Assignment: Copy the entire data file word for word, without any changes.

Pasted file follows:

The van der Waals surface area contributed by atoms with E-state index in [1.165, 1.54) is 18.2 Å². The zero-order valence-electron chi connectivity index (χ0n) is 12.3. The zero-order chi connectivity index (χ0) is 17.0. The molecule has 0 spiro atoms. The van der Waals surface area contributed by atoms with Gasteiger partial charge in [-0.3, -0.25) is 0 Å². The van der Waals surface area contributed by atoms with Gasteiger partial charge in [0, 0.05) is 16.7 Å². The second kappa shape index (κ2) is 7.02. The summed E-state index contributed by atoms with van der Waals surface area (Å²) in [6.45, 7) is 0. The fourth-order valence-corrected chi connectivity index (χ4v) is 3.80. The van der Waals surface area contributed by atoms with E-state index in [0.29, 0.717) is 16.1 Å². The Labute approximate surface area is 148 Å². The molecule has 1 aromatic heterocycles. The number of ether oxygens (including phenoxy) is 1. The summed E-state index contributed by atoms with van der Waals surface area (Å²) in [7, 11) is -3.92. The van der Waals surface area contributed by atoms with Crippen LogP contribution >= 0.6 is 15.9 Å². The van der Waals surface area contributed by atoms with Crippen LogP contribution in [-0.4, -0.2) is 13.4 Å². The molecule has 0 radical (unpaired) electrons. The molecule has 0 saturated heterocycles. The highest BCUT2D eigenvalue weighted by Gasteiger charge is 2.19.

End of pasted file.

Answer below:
The van der Waals surface area contributed by atoms with E-state index in [1.165, 1.54) is 18.2 Å². The zero-order valence-electron chi connectivity index (χ0n) is 12.3. The zero-order chi connectivity index (χ0) is 17.0. The molecule has 0 spiro atoms. The van der Waals surface area contributed by atoms with Gasteiger partial charge in [-0.3, -0.25) is 0 Å². The van der Waals surface area contributed by atoms with Gasteiger partial charge in [0, 0.05) is 16.7 Å². The second kappa shape index (κ2) is 7.02. The summed E-state index contributed by atoms with van der Waals surface area (Å²) in [6.45, 7) is 0. The fourth-order valence-corrected chi connectivity index (χ4v) is 3.80. The van der Waals surface area contributed by atoms with E-state index in [0.29, 0.717) is 16.1 Å². The Labute approximate surface area is 148 Å². The molecule has 1 aromatic heterocycles. The number of ether oxygens (including phenoxy) is 1. The summed E-state index contributed by atoms with van der Waals surface area (Å²) in [7, 11) is -3.92. The van der Waals surface area contributed by atoms with Crippen LogP contribution >= 0.6 is 15.9 Å². The van der Waals surface area contributed by atoms with Crippen LogP contribution in [-0.4, -0.2) is 13.4 Å². The molecule has 0 radical (unpaired) electrons. The molecule has 0 saturated heterocycles. The highest BCUT2D eigenvalue weighted by Gasteiger charge is 2.19.